Petitioner has not shown that his master recording leasing transaction differed in any material way from the transactions we considered in Hunt and Maultsby. Petitioner argues that because some cash ($20,000) was paid for the master, the transaction has economic substance and qualifies for investment tax credit to the extent of the amount paid. However, like the taxpayers in Maultsby and Hunt, petitioner failed to show that he entered into the master recording lease transaction with a profit motive. Further, he did not establish that the $1,000,000 price purportedly paid for the master, upon which he calculated the investment tax credit claimed on his return, bore any relationship to the fair market value of the master. The sale of the master was financed by debt, which in substance, or in fact, was not likely to be paid. Such financing is an indicia of lack of economic substance. The fact that a small percentage of the inflated cost basis relied upon in claiming the investment tax credit was actually paid, does not change the overall character of petitioner's leasing activity from that of a sham transaction that should be disregarded for tax purposes to a for-profit business transaction entitling petitioner to a tax credit. We find that petitioner's leasing activity was devoid of economic substance and lacked profit motive. Therefore, we hold that petitioner is not entitled to deductions for the lease payment made to Music Masters or the distributor fee paid to Video Record Promotions, Inc., and is not entitled to investment tax credit.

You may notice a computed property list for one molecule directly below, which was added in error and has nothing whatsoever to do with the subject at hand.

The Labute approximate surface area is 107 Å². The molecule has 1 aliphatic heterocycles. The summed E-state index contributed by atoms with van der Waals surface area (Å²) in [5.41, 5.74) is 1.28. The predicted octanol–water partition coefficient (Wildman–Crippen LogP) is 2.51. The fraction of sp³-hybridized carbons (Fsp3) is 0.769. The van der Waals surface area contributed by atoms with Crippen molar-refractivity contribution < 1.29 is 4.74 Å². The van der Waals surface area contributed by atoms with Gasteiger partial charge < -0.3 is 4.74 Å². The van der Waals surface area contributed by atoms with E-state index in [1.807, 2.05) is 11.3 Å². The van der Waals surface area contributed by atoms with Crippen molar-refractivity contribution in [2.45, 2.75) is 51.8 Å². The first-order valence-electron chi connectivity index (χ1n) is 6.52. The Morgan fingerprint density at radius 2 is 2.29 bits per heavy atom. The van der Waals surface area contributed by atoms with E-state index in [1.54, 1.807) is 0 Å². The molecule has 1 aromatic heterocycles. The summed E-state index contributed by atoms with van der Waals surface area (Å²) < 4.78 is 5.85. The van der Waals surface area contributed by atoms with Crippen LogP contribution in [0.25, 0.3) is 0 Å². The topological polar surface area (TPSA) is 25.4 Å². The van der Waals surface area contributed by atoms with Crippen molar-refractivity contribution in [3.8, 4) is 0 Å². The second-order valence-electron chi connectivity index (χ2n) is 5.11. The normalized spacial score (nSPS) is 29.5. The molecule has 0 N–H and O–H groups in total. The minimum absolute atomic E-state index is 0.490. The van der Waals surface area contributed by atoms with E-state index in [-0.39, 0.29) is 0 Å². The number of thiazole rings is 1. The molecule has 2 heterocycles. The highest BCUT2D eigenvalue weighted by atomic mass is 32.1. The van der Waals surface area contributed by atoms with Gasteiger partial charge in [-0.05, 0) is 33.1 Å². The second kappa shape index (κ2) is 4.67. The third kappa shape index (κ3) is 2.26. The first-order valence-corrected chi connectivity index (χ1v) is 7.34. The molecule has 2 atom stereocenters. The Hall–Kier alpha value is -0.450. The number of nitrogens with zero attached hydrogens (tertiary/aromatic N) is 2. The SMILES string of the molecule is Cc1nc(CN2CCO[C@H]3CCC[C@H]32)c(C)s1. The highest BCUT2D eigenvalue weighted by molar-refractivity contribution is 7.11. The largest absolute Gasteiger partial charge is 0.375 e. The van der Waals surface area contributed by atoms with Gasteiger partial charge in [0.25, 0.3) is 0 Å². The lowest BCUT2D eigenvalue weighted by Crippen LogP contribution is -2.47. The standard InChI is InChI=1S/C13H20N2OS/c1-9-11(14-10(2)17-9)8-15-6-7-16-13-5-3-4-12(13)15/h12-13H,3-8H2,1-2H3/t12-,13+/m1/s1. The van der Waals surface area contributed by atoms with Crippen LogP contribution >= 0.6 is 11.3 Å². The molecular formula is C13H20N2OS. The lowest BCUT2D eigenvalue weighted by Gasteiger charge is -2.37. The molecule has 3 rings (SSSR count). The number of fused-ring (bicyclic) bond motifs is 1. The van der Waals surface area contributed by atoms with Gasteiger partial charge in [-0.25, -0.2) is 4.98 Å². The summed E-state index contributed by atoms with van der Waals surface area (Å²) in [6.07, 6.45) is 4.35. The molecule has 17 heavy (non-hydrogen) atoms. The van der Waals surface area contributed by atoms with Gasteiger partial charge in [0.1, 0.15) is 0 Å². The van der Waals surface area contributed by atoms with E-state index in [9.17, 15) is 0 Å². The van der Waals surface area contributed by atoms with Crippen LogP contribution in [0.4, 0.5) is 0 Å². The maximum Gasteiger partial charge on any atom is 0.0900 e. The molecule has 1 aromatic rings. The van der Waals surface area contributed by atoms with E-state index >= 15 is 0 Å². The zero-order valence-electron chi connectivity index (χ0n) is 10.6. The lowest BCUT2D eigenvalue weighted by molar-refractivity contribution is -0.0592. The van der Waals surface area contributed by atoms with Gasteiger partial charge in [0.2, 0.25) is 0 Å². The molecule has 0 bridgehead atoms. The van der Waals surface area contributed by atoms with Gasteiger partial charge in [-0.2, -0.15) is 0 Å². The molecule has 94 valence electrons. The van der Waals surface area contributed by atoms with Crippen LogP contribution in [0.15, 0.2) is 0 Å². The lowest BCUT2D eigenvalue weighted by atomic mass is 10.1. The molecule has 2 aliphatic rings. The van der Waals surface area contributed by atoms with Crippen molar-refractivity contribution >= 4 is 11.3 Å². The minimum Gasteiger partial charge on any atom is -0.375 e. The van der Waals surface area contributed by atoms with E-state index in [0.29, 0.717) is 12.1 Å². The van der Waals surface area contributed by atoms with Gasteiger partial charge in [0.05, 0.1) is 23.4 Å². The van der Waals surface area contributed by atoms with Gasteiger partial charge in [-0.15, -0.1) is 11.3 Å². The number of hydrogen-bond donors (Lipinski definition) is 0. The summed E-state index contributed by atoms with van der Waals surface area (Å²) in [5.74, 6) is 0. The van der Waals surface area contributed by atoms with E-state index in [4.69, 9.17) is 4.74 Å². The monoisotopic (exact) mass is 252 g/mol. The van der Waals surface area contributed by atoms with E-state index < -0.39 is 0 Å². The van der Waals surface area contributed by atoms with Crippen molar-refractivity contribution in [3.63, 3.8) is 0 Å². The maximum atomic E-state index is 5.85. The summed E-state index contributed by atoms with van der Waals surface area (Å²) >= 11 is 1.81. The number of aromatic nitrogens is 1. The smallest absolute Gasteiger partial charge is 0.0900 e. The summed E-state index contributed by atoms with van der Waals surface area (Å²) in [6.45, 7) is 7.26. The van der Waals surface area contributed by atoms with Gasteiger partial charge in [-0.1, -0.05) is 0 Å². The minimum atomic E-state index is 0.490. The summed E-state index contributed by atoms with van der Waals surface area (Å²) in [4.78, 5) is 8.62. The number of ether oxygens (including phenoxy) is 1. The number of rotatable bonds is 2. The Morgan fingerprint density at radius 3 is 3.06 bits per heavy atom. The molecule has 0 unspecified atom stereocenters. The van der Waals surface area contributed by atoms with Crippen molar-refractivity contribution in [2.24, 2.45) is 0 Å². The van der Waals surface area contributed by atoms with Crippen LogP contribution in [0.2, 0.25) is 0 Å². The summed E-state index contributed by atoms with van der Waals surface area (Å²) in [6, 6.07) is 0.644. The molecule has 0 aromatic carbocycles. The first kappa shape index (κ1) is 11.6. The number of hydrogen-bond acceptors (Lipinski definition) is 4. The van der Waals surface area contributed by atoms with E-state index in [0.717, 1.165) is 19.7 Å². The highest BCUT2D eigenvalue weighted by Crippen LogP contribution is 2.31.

The remaining issues are petitioner's liability for additions to tax for negligence under section 6653, valuation overstatement under section 6659, and increased interest on tax-motivated transactions under section 6621(c). Section 6653(a)(1) imposes an addition to tax equal to 5 percent of the underpayment of tax if any part of the underpayment is due to negligence or intentional disregard of rules or regulations. Section 6653(a)(2) imposes an addition to tax in the amount of 50 percent of the interest due on the portion of the underpayment attributable to negligence. Negligence is defined as the lack of due care or failure to do what a reasonable and ordinarily prudent person would do under the circumstances. Neely v. Commissioner [Dec. 42,540], 85 T.C. 934, 937 (1985). Respondent's determination that petitioner was negligent is presumed correct, and petitioner bears the burden of proving that he was not negligent. Rule 142(a).